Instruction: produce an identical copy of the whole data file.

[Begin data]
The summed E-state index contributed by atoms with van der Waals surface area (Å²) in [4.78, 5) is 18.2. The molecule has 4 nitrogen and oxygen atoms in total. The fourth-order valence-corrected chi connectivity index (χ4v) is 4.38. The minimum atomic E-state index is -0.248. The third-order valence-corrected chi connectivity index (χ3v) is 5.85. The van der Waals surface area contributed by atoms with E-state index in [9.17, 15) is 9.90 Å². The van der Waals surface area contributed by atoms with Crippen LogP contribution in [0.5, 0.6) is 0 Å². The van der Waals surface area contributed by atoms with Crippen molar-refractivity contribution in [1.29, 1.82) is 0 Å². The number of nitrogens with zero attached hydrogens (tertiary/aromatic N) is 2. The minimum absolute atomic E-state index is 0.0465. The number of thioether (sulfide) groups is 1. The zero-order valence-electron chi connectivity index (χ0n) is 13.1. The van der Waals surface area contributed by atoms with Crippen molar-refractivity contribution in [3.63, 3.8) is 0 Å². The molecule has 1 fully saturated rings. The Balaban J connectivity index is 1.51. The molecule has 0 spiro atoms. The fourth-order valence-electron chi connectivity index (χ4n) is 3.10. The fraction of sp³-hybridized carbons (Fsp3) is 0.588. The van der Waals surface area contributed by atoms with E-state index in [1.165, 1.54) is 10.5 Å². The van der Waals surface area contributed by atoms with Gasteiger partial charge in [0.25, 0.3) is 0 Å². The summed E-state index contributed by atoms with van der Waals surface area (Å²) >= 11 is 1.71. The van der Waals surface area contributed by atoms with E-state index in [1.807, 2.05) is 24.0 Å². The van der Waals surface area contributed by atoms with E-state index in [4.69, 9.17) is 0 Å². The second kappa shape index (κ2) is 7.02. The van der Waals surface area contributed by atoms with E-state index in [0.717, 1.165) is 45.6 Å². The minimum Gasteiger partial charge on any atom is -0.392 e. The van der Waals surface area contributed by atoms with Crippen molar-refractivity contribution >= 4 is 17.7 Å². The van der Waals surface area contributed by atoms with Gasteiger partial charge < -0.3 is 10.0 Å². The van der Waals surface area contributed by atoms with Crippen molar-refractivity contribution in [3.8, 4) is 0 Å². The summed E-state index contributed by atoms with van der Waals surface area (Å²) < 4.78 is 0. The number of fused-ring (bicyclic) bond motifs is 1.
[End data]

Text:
The summed E-state index contributed by atoms with van der Waals surface area (Å²) in [4.78, 5) is 18.2. The molecule has 4 nitrogen and oxygen atoms in total. The fourth-order valence-corrected chi connectivity index (χ4v) is 4.38. The minimum atomic E-state index is -0.248. The third-order valence-corrected chi connectivity index (χ3v) is 5.85. The van der Waals surface area contributed by atoms with E-state index in [9.17, 15) is 9.90 Å². The van der Waals surface area contributed by atoms with Crippen LogP contribution in [0.5, 0.6) is 0 Å². The van der Waals surface area contributed by atoms with Crippen molar-refractivity contribution in [1.29, 1.82) is 0 Å². The number of nitrogens with zero attached hydrogens (tertiary/aromatic N) is 2. The minimum absolute atomic E-state index is 0.0465. The number of thioether (sulfide) groups is 1. The zero-order valence-electron chi connectivity index (χ0n) is 13.1. The van der Waals surface area contributed by atoms with Crippen molar-refractivity contribution in [3.63, 3.8) is 0 Å². The molecule has 1 fully saturated rings. The Balaban J connectivity index is 1.51. The molecule has 0 spiro atoms. The fourth-order valence-electron chi connectivity index (χ4n) is 3.10. The fraction of sp³-hybridized carbons (Fsp3) is 0.588. The van der Waals surface area contributed by atoms with E-state index in [1.165, 1.54) is 10.5 Å². The van der Waals surface area contributed by atoms with Gasteiger partial charge in [0.25, 0.3) is 0 Å². The summed E-state index contributed by atoms with van der Waals surface area (Å²) >= 11 is 1.71. The van der Waals surface area contributed by atoms with E-state index in [1.807, 2.05) is 24.0 Å². The van der Waals surface area contributed by atoms with E-state index in [4.69, 9.17) is 0 Å². The second kappa shape index (κ2) is 7.02. The van der Waals surface area contributed by atoms with E-state index in [0.717, 1.165) is 45.6 Å². The minimum Gasteiger partial charge on any atom is -0.392 e. The van der Waals surface area contributed by atoms with Crippen molar-refractivity contribution >= 4 is 17.7 Å². The van der Waals surface area contributed by atoms with Gasteiger partial charge < -0.3 is 10.0 Å². The van der Waals surface area contributed by atoms with Crippen molar-refractivity contribution in [3.8, 4) is 0 Å². The summed E-state index contributed by atoms with van der Waals surface area (Å²) < 4.78 is 0. The number of fused-ring (bicyclic) bond motifs is 1.